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Revoking a Last Will and Testament in Florida

You may find yourself at a point in your life where you may want to change your will or even revoke it entirely. If you have a will that you would like to revoke, there are several specific ways to make an effective revocation of the will. In Florida, the Probate Code offers you three ways to revoke a will: (1) written instruction; (2) physical act; or, (3) operation of law. To effectively revoke a will or codicil, Florida requires strict compliance with the probate statutes. Thus, it is important to follow the requirements for each method of revocation precisely to ensure that the testator’s wishes are carried out properly. The requirements are as follows:

  1. Revocation by Writing

Fla. Stat. § 732.505, states that:

“A will or codicil, or any part of either, is revoked:

(1) By a subsequent inconsistent will or codicil, even though the subsequent inconsistent will or codicil does not expressly revoke all previous wills or codicils, but the revocation extends only so far as the inconsistency.

(2) By a subsequent will, codicil, or other writing executed with the same formalities required for the execution of wills declaring the revocation.”

Please note: If the new will or codicil does not state that it revokes all previous wills or codicils, then the court will reconcile the different terms of the new will or codicil with the old will or codicil. If the court cannot reconcile the conflict, then the provision or will that was last written will prevail.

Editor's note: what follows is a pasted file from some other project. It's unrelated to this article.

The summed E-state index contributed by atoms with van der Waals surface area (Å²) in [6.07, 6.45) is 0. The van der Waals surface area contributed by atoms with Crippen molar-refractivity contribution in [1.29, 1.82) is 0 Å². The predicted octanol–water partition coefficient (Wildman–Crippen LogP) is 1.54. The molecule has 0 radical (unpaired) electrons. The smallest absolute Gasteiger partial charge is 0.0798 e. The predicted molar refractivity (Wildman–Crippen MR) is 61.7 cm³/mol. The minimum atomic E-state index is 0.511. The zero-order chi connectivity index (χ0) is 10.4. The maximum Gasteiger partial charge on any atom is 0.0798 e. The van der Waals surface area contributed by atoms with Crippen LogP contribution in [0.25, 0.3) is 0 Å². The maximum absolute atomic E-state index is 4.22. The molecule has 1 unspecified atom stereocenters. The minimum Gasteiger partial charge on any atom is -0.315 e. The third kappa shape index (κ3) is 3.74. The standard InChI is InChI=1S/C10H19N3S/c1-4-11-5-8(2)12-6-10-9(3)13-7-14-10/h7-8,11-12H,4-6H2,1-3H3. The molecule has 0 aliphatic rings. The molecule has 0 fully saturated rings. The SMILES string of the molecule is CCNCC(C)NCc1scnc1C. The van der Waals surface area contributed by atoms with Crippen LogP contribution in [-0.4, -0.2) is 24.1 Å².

1.  Revocation by Physical Act

Fla. Stat. § 732.506, states that: 

“A will or codicil, other than an electronic will, is revoked by the testator, or some other person in the testator’s presence and at the testator’s direction, by burning, tearing, canceling, defacing, obliterating, or destroying it with the intent, and for the purpose, of revocation. An electronic will or codicil is revoked by the testator, or some other person in the testator’s presence and at the testator’s direction, by deleting, canceling, rendering unreadable, or obliterating the electronic will or codicil, with the intent, and for the purpose, of revocation, as proved by clear and convincing evidence.”

Please note: It is important to highlight that if a testator chooses to revoke his/her will by physical act, then the destruction of the will must be at the testator’s direction and in the testator’s presence. Both requirements are necessary for the revocation by physical act to be valid. Thus, a will cannot be revoked accidentally.

  1. Operation of Law

Fla. Stat. § 732.507(2), states that:

“Any provision of a will executed by a married person that affects the spouse of that person shall become void upon the divorce of that person or upon the dissolution or annulment of the marriage.  After the dissolution divorce, or annulment, the will shall be administered and construed as if the former spouse had died at the time of the dissolution, divorce, or annulment of the marriage, unless the will or the dissolution or divorce judgment expressly provides otherwise.”

Please note: If a testator gets divorced after executing a will providing for the testator’s spouse, then the spouse is excluded under the will following the divorce (unless the will or divorce judgment provide otherwise). 

If you find yourself wanting to revoke your will, please contact our law firm or a skilled attorney to assist you.